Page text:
Jessica, Amanda and Sarah—the most popular baby names for girls born in 1986. Sophia, a favourite choice of today’s parents, barely even featured on lists.
My mum and dad met at Bible college in the 80s: a pair of Daniel-dieting Christian hippies. Inspired by their radical faith, they named me Sophia.
Whenever I met someone who had even a smattering of Ancient Greek they’d tell me: your name means ‘wisdom.’ I grew up with this profound and puzzling moniker. I’ve always felt a tension between the desire to live up to my name, to walk in wisdom, and my failure to grasp the vastness of God’s wisdom.
Naturally, the story of King Solomon appeals to me in my quest to reconcile this tension.
A wise king?
Solomon was the son of Bathsheba and King David and, despite not being the oldest son, is chosen by David as successor to the throne. After David dies, Solomon defeats the last of David’s adversaries and takes his place as rightful king of Israel. Solomon becomes the most powerful, wise and wealthy ruler of his time.
However, the narrative of 1 and 2 Kings tracks the journey of Solomon, the splitting of the kingdom, and the descent of God’s people into idolatry and eventual exile from God’s Promised Land.
If Solomon was so wise, what went so wrong?
It is clear Solomon’s wisdom is from God. God comes to Solomon in a dream, asking him what he wants. Solomon humbly asks for discernment. God fulfills Solomon’s request and grants him wisdom, wealth and honour, with the promise of a long life if Solomon obeys God’s commands.
Solomon had it all—God’s favour, wealth, power, wisdom and fame. He brought peace to the land, enabling the building of God’s temple—where God dwelt with his people. At this high point of intimate worship, the LORD warns Solomon—and all of Israel—to serve God alone. Their hearts must be devoted to him, resting in his love and provision. But things begin to unravel. Solomon’s wayward heart leads him astray and he directly disobeys God. We see the seeds of ruin come to fruition.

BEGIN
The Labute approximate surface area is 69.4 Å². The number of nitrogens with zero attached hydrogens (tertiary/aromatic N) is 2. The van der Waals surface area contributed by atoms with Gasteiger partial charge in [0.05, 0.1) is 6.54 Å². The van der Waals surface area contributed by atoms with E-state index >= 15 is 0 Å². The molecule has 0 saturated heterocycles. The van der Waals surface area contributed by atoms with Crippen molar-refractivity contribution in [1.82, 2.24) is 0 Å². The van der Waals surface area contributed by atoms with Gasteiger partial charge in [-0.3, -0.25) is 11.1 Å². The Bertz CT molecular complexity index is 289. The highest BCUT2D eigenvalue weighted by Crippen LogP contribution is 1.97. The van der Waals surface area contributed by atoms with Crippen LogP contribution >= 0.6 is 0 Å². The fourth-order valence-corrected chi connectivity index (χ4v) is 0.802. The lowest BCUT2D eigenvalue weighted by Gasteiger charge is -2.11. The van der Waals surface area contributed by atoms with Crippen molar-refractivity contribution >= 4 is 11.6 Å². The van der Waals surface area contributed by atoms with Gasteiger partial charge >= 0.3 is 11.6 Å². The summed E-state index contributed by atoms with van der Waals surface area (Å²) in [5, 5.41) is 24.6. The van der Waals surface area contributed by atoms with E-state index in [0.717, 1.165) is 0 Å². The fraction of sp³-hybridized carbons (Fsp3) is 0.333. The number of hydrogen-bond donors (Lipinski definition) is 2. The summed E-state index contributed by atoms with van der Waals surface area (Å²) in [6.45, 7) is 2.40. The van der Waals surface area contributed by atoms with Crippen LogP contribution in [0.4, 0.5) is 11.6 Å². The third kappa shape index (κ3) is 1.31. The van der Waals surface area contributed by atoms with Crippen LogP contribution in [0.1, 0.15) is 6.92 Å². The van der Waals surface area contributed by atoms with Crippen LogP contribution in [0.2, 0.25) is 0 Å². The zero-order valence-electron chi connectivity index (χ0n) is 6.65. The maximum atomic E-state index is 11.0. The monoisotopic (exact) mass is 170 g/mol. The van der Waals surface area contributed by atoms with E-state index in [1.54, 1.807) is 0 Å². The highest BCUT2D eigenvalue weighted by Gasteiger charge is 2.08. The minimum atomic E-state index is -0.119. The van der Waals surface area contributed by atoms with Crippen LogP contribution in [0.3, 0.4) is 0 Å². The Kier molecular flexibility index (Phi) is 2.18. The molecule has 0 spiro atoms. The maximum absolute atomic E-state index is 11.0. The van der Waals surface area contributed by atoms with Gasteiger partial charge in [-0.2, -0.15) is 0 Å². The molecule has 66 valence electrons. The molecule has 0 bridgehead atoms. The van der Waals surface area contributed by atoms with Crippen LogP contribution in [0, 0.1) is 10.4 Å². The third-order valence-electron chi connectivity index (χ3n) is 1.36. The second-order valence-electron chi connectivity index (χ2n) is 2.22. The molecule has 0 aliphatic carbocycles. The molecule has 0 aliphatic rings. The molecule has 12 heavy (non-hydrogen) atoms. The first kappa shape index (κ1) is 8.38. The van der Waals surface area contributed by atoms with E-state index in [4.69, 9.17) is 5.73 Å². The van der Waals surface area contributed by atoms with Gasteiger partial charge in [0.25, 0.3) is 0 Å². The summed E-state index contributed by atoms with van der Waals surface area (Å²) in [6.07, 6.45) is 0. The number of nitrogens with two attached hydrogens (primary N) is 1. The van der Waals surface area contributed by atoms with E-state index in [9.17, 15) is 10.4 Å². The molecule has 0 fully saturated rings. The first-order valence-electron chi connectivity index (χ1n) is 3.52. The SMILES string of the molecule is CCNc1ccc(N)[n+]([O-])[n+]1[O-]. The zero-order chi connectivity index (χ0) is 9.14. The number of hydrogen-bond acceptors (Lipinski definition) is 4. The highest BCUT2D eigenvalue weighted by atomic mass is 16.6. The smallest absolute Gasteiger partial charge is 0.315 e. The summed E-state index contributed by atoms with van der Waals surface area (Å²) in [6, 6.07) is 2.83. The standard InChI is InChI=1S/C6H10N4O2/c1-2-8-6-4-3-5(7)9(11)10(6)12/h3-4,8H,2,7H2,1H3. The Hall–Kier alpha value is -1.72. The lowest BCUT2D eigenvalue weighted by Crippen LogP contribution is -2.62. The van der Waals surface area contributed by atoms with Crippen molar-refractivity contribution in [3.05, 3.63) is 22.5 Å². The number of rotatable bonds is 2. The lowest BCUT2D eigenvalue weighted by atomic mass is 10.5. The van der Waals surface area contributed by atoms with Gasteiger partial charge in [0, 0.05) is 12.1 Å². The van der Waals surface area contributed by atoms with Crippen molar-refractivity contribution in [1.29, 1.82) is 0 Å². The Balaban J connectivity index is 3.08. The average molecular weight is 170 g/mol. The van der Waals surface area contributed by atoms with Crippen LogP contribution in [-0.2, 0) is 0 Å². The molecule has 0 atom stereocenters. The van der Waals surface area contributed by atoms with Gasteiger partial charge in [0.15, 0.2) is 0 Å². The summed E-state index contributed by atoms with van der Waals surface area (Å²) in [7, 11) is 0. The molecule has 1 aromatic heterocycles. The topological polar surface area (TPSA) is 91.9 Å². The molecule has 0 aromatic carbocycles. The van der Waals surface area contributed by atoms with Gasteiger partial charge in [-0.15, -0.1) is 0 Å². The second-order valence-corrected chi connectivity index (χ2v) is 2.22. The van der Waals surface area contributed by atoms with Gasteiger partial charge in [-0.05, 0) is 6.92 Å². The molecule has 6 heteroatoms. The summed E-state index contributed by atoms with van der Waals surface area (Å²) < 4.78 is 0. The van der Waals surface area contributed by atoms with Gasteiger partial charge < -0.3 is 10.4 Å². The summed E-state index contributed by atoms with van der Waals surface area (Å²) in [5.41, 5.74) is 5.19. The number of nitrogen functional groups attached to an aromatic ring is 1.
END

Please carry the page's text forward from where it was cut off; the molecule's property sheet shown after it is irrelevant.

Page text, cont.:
Good king, bad king
Solomon’s story is problematic for a wisdom-seeker like me. On one hand it drives me to seek God, to humble myself and ask for his wisdom. But it is also a caution.
Solomon baffles me. He had intimacy with the living God, and yet continued to worship other gods on the side. Surely this is a fundamental misunderstanding of who God is: the belief that the almighty creator and sustainer of all life is a choice in a buffet of gods?
The consequences of Solomon’s actions echo past his own lifetime. The kingdom of Israel divides into two. Eventually, both kingdoms are taken away from the Promised Land and the temple is destroyed. The wealth of God’s kindness and provision? The intimacy Israel enjoyed with the temple? It is all squandered.
Solomon’s story is difficult for me to digest neatly; alluding to uncomfortable truths about my own life. I hear echoes of Jesus’ words to the rich, young ruler; a man who was caught up with earthly concerns. I’m reminded of the jealous exclusivity of God, who refuses to be measured alongside mere images of wood and stone.
Are there parts of my life where I am tempted to follow my wayward heart?
In Jesus we have a king whose heart is pure and who rules with perfect justice. God provides Jesus as THE way for me—for us—to have new hearts; hearts we could not manufacture with our own efforts.
Sure, Solomon had it all, but it wasn’t enough: he needed a heart change. He needed wisdom personified. And it’s here the story Solomon really hits me in the guts: I have riches and wisdom greater than Solomon’s through the life, death and resurrection of Jesus.
Although the temple—God’s dwelling place with his people—is destroyed, it is not the end. God remains faithful to his promise to bless the whole earth. And I am a recipient of this blessing, this supremely kind act of faithfulness. I have a closer intimacy with God than Solomon enjoyed, through the indwelling of the Holy Spirit.
What does it mean to walk in wisdom?
To live up to my name?
Well, it’s not about me or my name, but about Jesus—who is wisdom, who is our provision, and the changer of our wayward hearts.
To walk in wisdom is to walk with Jesus.